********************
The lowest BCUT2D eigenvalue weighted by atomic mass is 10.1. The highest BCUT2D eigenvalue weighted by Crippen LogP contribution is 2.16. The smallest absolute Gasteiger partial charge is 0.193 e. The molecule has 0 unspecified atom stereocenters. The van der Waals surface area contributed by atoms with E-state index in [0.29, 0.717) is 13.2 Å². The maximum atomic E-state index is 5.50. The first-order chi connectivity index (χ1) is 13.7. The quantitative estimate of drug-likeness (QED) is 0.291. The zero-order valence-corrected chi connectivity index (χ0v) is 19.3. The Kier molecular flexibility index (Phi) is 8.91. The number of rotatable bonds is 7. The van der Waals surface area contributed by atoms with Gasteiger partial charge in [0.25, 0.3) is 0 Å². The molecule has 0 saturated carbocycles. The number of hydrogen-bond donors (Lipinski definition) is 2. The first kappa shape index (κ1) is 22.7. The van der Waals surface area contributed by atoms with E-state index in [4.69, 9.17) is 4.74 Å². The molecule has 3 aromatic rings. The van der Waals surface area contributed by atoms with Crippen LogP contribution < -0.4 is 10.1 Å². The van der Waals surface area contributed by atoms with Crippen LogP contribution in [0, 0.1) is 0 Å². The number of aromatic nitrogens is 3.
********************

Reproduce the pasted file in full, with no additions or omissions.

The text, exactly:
The lowest BCUT2D eigenvalue weighted by atomic mass is 10.1. The highest BCUT2D eigenvalue weighted by Crippen LogP contribution is 2.16. The smallest absolute Gasteiger partial charge is 0.193 e. The molecule has 0 unspecified atom stereocenters. The van der Waals surface area contributed by atoms with E-state index in [0.29, 0.717) is 13.2 Å². The maximum atomic E-state index is 5.50. The first-order chi connectivity index (χ1) is 13.7. The quantitative estimate of drug-likeness (QED) is 0.291. The zero-order valence-corrected chi connectivity index (χ0v) is 19.3. The Kier molecular flexibility index (Phi) is 8.91. The number of rotatable bonds is 7. The van der Waals surface area contributed by atoms with Gasteiger partial charge in [0.25, 0.3) is 0 Å². The molecule has 0 saturated carbocycles. The number of hydrogen-bond donors (Lipinski definition) is 2. The first kappa shape index (κ1) is 22.7. The van der Waals surface area contributed by atoms with E-state index in [4.69, 9.17) is 4.74 Å². The molecule has 3 aromatic rings. The van der Waals surface area contributed by atoms with Crippen LogP contribution < -0.4 is 10.1 Å². The van der Waals surface area contributed by atoms with Crippen LogP contribution in [0, 0.1) is 0 Å². The number of aromatic nitrogens is 3.